“What do I do with it?” she asked the shadow, but the shadow didn’t answer. Instead it looked at its wrist. Molly glanced down to see the hands on her vintage replica wristwatch spinning wildly. She looked to the shadow again, but it was gone. Instead, she saw her parents. They looked older, tired and weary, but they were happy. From behind them, a cylindrical cloud whirled up and carried them away. “Nooooo!” Molly screamed as she reached for them, but there was nothing to grab. The image changed and she saw herself still and asleep. Molly leaned in cautiously closer, afraid that the same storm would whisk her sleeping self away. She didn’t look like herself. Her skin was paler, her eyes slightly sunken in and her hands crossed across her chest. An eerie chill swept through her as she realized she was witnessing her own funeral.
Huge tears fell down her face. “I didn’t ask for this!” she screamed into the heat of the desert. “Why me?”
Through tear blurred vision she saw Mrs. Wilby standing in front of the library bookshelf, closed as if Molly had never entered. Molly wanted to call to her, to tell her not to touch the book. “Mrs. Wilby!” Molly called. “Mrs. Wilby!” Mrs. Wilby turned and looked curiously around the empty room as Molly watched her every move. “I’m right here! Can you see me?” Mrs. Wilby jerked around again until she was face to face with Molly. Molly reached out her hand to touch the hand of Mrs. Wilby. Had a barrier of frozen time not been between them, their fingers would have perfectly connected.
Molly watched as Mrs. Wilby pulled a think chain from around her neck. On the end was a rusted ornate key. Molly gasped. She held up the book and pointed wildly to keyhole. Mrs. Wilby stared blankly and then turned away from Molly. “No! Come back!” Molly cried. She didn’t want to be left alone, even if the person on the other side could not see her, she could see them. Molly fell to her knees, defeated. But then she saw Mrs. Wilby studying the book that had opened the bookcase. With the key in her hand, Mrs. Wilby inserted it into the cover of the book on the shelf. With a forceful tug, Molly felt herself being pulled away and then tossed onto the hard ground.
“Darling!” was the first thing that Molly heard. She looked up to see Mrs. Wilby embracing a man wearing the top hat. “She did it, Darling. I knew she could!”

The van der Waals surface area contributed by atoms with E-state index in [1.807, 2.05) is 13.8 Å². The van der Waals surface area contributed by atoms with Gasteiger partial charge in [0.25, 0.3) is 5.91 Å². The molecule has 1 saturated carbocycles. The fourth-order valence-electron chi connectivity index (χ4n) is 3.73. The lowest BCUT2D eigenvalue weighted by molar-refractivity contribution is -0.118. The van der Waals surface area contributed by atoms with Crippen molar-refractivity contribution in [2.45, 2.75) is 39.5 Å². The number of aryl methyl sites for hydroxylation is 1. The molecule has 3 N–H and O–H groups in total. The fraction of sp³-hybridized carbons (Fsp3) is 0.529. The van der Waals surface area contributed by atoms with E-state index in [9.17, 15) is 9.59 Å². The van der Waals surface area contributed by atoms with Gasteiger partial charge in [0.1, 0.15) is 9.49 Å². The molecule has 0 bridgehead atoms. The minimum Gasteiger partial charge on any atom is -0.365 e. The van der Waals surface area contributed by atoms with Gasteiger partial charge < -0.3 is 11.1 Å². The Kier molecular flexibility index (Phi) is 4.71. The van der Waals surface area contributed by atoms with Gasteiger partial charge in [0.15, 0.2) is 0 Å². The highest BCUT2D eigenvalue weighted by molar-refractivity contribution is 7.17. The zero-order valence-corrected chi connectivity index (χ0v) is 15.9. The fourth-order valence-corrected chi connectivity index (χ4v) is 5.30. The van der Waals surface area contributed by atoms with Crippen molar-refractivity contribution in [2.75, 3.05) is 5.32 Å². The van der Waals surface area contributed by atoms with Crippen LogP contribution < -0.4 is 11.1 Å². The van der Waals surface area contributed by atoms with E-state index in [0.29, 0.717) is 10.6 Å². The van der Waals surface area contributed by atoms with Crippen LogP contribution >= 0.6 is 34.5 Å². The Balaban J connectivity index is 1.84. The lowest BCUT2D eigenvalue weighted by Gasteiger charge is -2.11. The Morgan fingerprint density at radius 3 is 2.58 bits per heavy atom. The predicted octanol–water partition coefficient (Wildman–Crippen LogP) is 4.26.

“All these years, stranded in time . . . you waited for me?” the man said.
“I found her,” Mrs. Wilby said, smiling at Molly. “Nearly one hundred years, but I found her!”
Molly stood up. “I don’t understand?”
“Sweet child,” Mr. Wilby said with a grin. “It takes a special person, one who is eager to learn and even more so willing to seek out their curiosity to rescue a man stuck in his own writings.”
Molly turned the book over in her hand again. “You wrote the book.”
“I not only wrote it,” Mr. Wilby said with a wink, “I was stuck in it.”
Molly opened the book and read the first line. “The ancient book sat eerily silent in the abandoned library, waiting, calling, enticing anyone who dares seek out the key of life . . .” Mr. Wilby smiled at the reading of his own words. “You were trapped in your own book?”
“Yes, my dear. And now, you have been written into it. The great heroin who dared to challenge the fire, survived the lightening, and dared to try on an old man’s hat.”
“But I don’t understand, why did you need me?” Molly asked.
“Because I needed a heroin.”
“A heroin, like a character?” she asked thinking back on her past. Her last memory was walking down the hall with the book in hand. She couldn’t think of anything in her life past that moment. The couple looked at her . . . she had seen them before . . . in the desert. They were her parents, her creators, the author of her story. “I’m not real,” she said.
“Of course you are,” Mr. Wilby said. “Characters are as real as the readers choose to believe. Your readers must think very highly of you Molly for I think this reader is about to re-read my book again . . .” She blinked and found herself back in the hallway.
Molly stuffed the tattered book into her backpack and left the room. Frustrated and angry, she stomped down the hall towards the unused wing of her school building. What’s a library anyway?